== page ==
While reading Matthew Davidson’s blog, I came across this interview with Benjamin Barber on the Bill Moyer program on PBS. He says that American capitalism “… is no longer manufacturing goods to meet real needs and human wants.
Capitalism is manufacturing needs to sell us all the goods it needs to produce, in order to stay in business.”
As someone who has lived in another country and seen America from afar, I definitely get the sense that we as Americans identify first and foremost as consumers, and secondly as citizens. It is a mandate from mass media to consume, consume and consume. You can never have enough stuff. Shop until you drop. The boys with the most toys wins. We are not told to vote, we are told to shop, and Barber argues that we are being treated as infants.
What do we do with all this stuff that we buy? Well, most of it gets used for a short period of time, until the next great thing comes along, and then we dump the “old” (but still perfectly capable) thing for the new model. Annie Leonard tells us in the Story of Stuff, what happens to all this trash, and where it really ends up.
Moyer argues that capitalism is good because it gives us consumers lots of choices. Barbers excellent example is that when you fly to L.A., you have hundreds of cars that you can choose from to rent, but then you sit for five hours in traffic on the highway, because the one choice you don’t have is to take reliable, cheap, efficient public transportation. That is a social choice he says, which I would argue does not usually come into play when privatization is heralded as the answer to all of our problems.
I observed this when I was living in Denmark, a country which has public healthcare and education. When you go to the doctor’s office, you don’t have to show an insurance card or credit card. You just show them your national ID card, and everything is covered. As a resident of Denmark, you have a right to free healthcare. Of course, it’s not free because you pay for it through your taxes, but it’s available to everyone, no matter if you are unemployed or how much money you make. The Danes as a society decided that they valued healthcare and education, and were willing to pay for it through their taxes to ensure that everyone has access to them.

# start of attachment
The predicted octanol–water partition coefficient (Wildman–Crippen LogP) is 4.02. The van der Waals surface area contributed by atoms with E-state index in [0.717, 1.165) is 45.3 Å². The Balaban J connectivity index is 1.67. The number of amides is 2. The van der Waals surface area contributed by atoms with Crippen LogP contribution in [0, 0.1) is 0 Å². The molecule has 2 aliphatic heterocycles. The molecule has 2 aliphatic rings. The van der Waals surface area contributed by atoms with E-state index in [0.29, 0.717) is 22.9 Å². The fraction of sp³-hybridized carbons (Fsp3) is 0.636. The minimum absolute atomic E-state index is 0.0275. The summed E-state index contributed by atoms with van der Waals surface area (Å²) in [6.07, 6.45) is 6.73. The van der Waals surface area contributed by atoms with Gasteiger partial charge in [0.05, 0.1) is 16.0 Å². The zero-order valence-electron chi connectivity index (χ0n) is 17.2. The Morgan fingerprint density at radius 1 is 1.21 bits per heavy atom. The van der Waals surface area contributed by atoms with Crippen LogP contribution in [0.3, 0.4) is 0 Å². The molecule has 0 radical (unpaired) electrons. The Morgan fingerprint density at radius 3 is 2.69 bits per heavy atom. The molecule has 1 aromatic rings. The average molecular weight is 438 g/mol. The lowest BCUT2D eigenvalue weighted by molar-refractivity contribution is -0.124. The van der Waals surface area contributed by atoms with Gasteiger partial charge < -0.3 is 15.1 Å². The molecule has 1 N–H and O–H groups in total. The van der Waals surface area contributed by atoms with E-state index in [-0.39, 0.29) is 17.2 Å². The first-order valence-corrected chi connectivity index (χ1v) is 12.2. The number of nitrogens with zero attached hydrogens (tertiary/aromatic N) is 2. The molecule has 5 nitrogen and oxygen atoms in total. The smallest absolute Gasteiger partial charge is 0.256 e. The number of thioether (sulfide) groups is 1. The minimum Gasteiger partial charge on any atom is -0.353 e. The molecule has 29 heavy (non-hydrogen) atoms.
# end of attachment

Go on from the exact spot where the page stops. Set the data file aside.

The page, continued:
Now what is happening as a result of reign of the conservative political party in Denmark, is a trend towards adopting the U.S. model of privitization. Many private hospitals are opening up in Denmark, and the best doctors are going to work at those hospitals because they can get paid more. This of course results in a decline of good public healthcare. Some might say that privatization is good for society because it brings more choices, but as Barber says, what are those choices and for things that all citizens need, are those choices equally available to all citizens?
Americans have decided that we would rather pay less in taxes and instead pay for healthcare through our employers or out-of-pocket, which of course means that 54.5 million Americans don’t have health insurance because they are unemployed or can’t afford it. Sure, we might have more choices when it comes to which doctor/hospital we can go to, but that doesn’t make much difference if it’s so cost prohibitive to visit a doctor that we just don’t bother to go at all.
According to the Institute of Medicine, “lack of health insurance causes roughly 18,000 unnecessary deaths every year in the United States. Although America leads the world in spending on health care, it is the only wealthy, industrialized nation that does not ensure that all citizens have coverage.” Insuring America’s Health: Principles and Recommendations, Institute of Medicine, January 2004.
At the end of this interview, Bill Moyers begs Benjamin Barber to not leave us in the dumps. Give us some hope for how we can do things better he says. Barber gives an example of LifeStraw, a company from Denmark which makes a $2 device to purify any water, no mater how foul it is. The world’s greatest killer is diarrhoeal diseases from bacteria like typhoid, cholera, E. coli, salmonella etc.
The problem that LifeStraw is solving is getting clean water to people in developing countries. And Barber points out that Lifestream is a very profitable company. They have produced a product which solves a real problem, and it’s saving lives.
Companies in Denmark are making a profit by creating tools to save lives, while American health insurance companies are making huge profits by destroying lives. What does this say about our American society?